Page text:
Dr. Rajiv Chandra

Dr. Rajiv Chandra, standing, with three of his patients that received chelation therapy. (Jacob Langston/Orlando Sentinel)

Lamas emphasized that the study operates under extensive oversight by multiple groups. "We are serious scientists trying to provide needed evidence to define whether chelation therapy for coronary heart disease should be part of the standard clinical armamentarium, or whether the risks of chelation outweigh any possible benefit," he wrote.

'Considered obsolete'

Problems with TACT start with the most basic of all: There was little scientific reason to believe the study drug, edetate disodium, could help treat coronary artery disease.

In fact, far from helping, edetate disodium can rapidly strip calcium from the body, which can cause an electrolyte imbalance and interfere with the beating of the heart, sometimes fatally.

In the 1950s, doctors hypothesized that the drug could yank calcium from the plaques that clog arteries, helping break them down, like Drano for blood vessels. The therapy has been promoted over the years in books like "Bypassing Bypass: The New Technique of Chelation Therapy" and on practitioners' websites.

But in a document submitted as part of the grant application, Lamas acknowledged there was "little data to support the decalcifying hypothesis." He listed six other possible explanations for how chelation therapy could help, but none had been proved.

Scientists say it's fine to study a potential treatment without knowing exactly how it works — but there needs to be compelling evidence to suggest that it does work.

Chelation to treat coronary artery disease didn't have that either. Three randomized, double-blind clinical trials found no meaningful difference between chelation therapy and a placebo.

Dr. Edzard Ernst, a retired professor of complementary and alternative medicine at University of Exeter, summed up the evidence in a 2000 review published in the American Heart Journal. "The most striking finding is the almost total lack of convincing evidence for efficacy," Ernst wrote. "Given the potential of chelation therapy to cause severe adverse effects, this treatment should now be considered obsolete."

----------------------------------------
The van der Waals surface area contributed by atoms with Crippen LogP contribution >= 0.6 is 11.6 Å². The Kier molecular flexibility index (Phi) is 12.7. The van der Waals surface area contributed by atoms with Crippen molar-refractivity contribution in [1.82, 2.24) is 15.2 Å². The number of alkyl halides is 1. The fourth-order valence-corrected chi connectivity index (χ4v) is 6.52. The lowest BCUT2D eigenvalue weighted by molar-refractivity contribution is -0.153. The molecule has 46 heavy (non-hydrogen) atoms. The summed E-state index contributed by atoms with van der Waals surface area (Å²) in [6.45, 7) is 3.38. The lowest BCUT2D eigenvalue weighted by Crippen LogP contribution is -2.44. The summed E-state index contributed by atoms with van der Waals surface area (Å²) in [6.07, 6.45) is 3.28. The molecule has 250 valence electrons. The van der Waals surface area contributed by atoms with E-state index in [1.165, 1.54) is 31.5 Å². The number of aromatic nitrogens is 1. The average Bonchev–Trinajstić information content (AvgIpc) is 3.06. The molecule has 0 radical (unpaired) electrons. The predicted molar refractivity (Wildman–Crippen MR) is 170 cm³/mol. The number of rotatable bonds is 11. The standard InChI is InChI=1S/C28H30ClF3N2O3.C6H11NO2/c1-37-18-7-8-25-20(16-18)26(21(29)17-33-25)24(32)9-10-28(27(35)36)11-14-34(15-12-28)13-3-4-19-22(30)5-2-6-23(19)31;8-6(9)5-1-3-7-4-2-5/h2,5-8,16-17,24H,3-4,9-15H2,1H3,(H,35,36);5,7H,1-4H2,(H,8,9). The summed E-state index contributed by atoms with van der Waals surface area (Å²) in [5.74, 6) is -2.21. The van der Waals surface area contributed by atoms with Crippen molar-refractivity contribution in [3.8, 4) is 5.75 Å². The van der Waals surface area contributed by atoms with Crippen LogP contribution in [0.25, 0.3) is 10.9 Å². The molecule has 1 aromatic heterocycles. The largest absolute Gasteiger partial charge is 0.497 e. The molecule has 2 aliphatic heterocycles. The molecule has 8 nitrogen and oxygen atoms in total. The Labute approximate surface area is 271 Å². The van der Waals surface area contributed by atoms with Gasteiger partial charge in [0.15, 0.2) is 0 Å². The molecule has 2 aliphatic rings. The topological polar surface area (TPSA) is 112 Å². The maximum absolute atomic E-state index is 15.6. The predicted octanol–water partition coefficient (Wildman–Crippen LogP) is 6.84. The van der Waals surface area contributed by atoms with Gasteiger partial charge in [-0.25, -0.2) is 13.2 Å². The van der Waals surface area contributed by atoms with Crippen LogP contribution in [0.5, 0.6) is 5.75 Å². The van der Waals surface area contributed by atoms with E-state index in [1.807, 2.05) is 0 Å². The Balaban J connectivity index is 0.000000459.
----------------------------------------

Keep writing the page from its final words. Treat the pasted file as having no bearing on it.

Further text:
Lamas wrote in an email that the study had a plausible hypothesis that deserved to be tested. "TACT was supported by Congress, reviewed by multiple peer-review committees and approved," he wrote.

Dr. Clyde W. Yancy, chief of the cardiology division at the Northwestern University Feinberg School of Medicine, agreed with Lamas. "It's time to either prove this to be a reasonable treatment or put it to rest," Yancy wrote in an email.

Yet this is a question cardiac researchers were not clamoring to answer. Over a period of 30 years, the NIH's National Heart, Lung, and Blood Institute received just three chelation-related research grant applications amid tens of thousands, according to congressional testimony. They were not funded.

"If the science is invalid," said Woeckner, who advocates for the rights of clinical trial patients, "it is unethical to expose human beings to any risk whatsoever."

Congressional push

With scant compelling evidence that chelation therapy might be safe and effective for coronary artery disease, why did the government spend $30 million of taxpayer money studying it?

The answer begins with a powerful politician.

In 1999, Rep. Dan Burton, R-Ind., held a congressional hearing titled "Cardiovascular Disease: Is the Government Doing More Harm Than Good? EDTA Chelation Therapy."

An advocate of alternative medicine, Burton wanted to know why NIH wasn't spending more of its taxpayer dollars studying such treatments.

He brought the director of the National Heart, Lung, and Blood Institute, Dr. Claude Lenfant, before the committee and pressed him to explain why the institute had not yet studied chelation therapy for coronary artery disease.

Then he asked proponents of chelation therapy to talk about how effective it was and how the therapy had not been given a fair shake.